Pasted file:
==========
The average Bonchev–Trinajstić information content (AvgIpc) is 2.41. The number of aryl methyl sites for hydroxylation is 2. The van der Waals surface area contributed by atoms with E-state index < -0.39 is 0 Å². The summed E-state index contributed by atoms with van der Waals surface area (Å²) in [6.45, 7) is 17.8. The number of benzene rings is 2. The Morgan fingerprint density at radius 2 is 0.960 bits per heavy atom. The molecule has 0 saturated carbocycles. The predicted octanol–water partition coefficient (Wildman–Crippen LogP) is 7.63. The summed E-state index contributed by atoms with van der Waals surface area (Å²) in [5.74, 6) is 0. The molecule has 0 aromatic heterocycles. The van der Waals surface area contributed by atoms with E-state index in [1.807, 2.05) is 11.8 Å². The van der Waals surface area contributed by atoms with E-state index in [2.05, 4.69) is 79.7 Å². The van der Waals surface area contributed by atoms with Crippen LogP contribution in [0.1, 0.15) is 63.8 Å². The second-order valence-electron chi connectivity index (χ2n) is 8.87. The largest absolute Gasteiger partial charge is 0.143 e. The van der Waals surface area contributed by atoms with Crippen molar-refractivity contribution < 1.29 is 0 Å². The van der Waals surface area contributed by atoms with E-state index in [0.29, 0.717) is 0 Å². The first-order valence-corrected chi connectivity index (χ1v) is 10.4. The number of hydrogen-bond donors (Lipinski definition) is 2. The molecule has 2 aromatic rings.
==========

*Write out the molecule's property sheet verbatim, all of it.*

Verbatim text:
The average Bonchev–Trinajstić information content (AvgIpc) is 2.41. The number of aryl methyl sites for hydroxylation is 2. The van der Waals surface area contributed by atoms with E-state index < -0.39 is 0 Å². The summed E-state index contributed by atoms with van der Waals surface area (Å²) in [6.45, 7) is 17.8. The number of benzene rings is 2. The Morgan fingerprint density at radius 2 is 0.960 bits per heavy atom. The molecule has 0 saturated carbocycles. The predicted octanol–water partition coefficient (Wildman–Crippen LogP) is 7.63. The summed E-state index contributed by atoms with van der Waals surface area (Å²) in [5.74, 6) is 0. The molecule has 0 aromatic heterocycles. The van der Waals surface area contributed by atoms with E-state index in [1.807, 2.05) is 11.8 Å². The van der Waals surface area contributed by atoms with E-state index in [2.05, 4.69) is 79.7 Å². The van der Waals surface area contributed by atoms with Crippen LogP contribution in [0.1, 0.15) is 63.8 Å². The second-order valence-electron chi connectivity index (χ2n) is 8.87. The largest absolute Gasteiger partial charge is 0.143 e. The van der Waals surface area contributed by atoms with Crippen molar-refractivity contribution < 1.29 is 0 Å². The van der Waals surface area contributed by atoms with E-state index in [0.29, 0.717) is 0 Å². The first-order valence-corrected chi connectivity index (χ1v) is 10.4. The number of hydrogen-bond donors (Lipinski definition) is 2. The molecule has 2 aromatic rings.